The current cash rate set by the RBA is 4.25% resulting in the high government bond yields that many foreign investors have been busying gathering. However, an important factor about the RBA is its balance sheet which is in a much healthier state than that which belongs to the Federal Reserve. The RBA has a AUD80 billion balance sheet and holds gold and foreign exchange reserves amounting to AUD45 billion. The remainder of the assets are in the form of liquid AUD denominated assets. This can be compared to the Federal Reserve's balance sheet which no longer contains as many highly liquid US Treasuries as it did before the GFC.

For the US readers who appreciate any form of fiscal responsibility, Australia has a debt ceiling of AUD250 billion and there has never been an issue to raise the ceiling in order to increase borrowing capacity. However, government debt has risen rapidly since the GFC as can be seen below both in terms of net debt and debt-to-GDP.

The figures above show that the Australian government had a period of negative net debt during what is known as the 'boom years'. Also, debt-to-GDP was only 14.7% in 2008 and skyrocketed to 30.3% in 2011.

In 2009, the Federal Budget moved into a deficit and the return to a surplus has recently ignited debate in the country. At the moment, the Australian government is committed to turning around an expected deficit of at least AUD40 billion into a AUD1.5 billion surplus in 2012-13. If achieved, this would be one of the largest budget turnovers in Australian history. The possibility of this occurring has become more and more uncertain since the forecast deficit for this year was AUD13 billion in May 2010 and it has been increasing ever since.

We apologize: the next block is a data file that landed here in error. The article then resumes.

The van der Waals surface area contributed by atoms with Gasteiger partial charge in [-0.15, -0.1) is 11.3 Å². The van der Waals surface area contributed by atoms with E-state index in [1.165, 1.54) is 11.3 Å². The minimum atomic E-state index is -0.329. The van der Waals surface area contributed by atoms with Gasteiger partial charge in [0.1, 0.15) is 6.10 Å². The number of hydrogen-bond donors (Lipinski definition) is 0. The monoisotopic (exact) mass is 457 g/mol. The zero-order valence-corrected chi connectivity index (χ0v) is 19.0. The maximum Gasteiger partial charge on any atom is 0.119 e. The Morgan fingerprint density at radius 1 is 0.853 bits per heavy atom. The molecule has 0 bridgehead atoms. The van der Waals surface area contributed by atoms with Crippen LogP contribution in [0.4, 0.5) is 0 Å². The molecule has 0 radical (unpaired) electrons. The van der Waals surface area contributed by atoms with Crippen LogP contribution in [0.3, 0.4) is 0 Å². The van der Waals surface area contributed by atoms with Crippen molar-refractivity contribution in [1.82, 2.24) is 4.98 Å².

The issue of the budget deficit has raised a large amount of concern on Australia's spending and revenue generation. Government revenue has dropped since the GFC from decreased company tax receipts, lower income tax revenue and lower economic growth. Before the GFC, high household income, aided by a low AUD, increased company tax revenue. The change in the structure of the economy is quite dramatic since during the mid-2000s, household savings was effectively zero whereas in the last December quarter, it was recorded at 9% (last achieved in the 1980s).

The reduced tax receipts is considered to be one of the lingering effects of the GFC that still plagues the domestic economy. Over the 5 years to 2012-13, tax revenue has fallen by AUD140 billion. Another factor that played its role in reduced tax receipts is the loss of significant capital gains taxes from the booming housing and share markets prior to the GFC. This is no longer achievable as the asset price rises of that period will not be repeated for a long time.

However, like most other economies, Australia has also been hit hard with large fiscal programs that have riddled the economy with debt. Some of these programs include overspending of a stimulus package introduced in 2009 and a AUD36 billion National Broadband Network that has tested the patience of the Australian people.

Australia is a country that has exhibited impressive growth and resilience in such a turbulent and worrisome global economy. The country is facing its share of problems but compared to the rest of the developed world, it is certainly in a comforting position.

Disclosure: I have no positions in any stocks mentioned, and no plans to initiate any positions within the next 72 hours.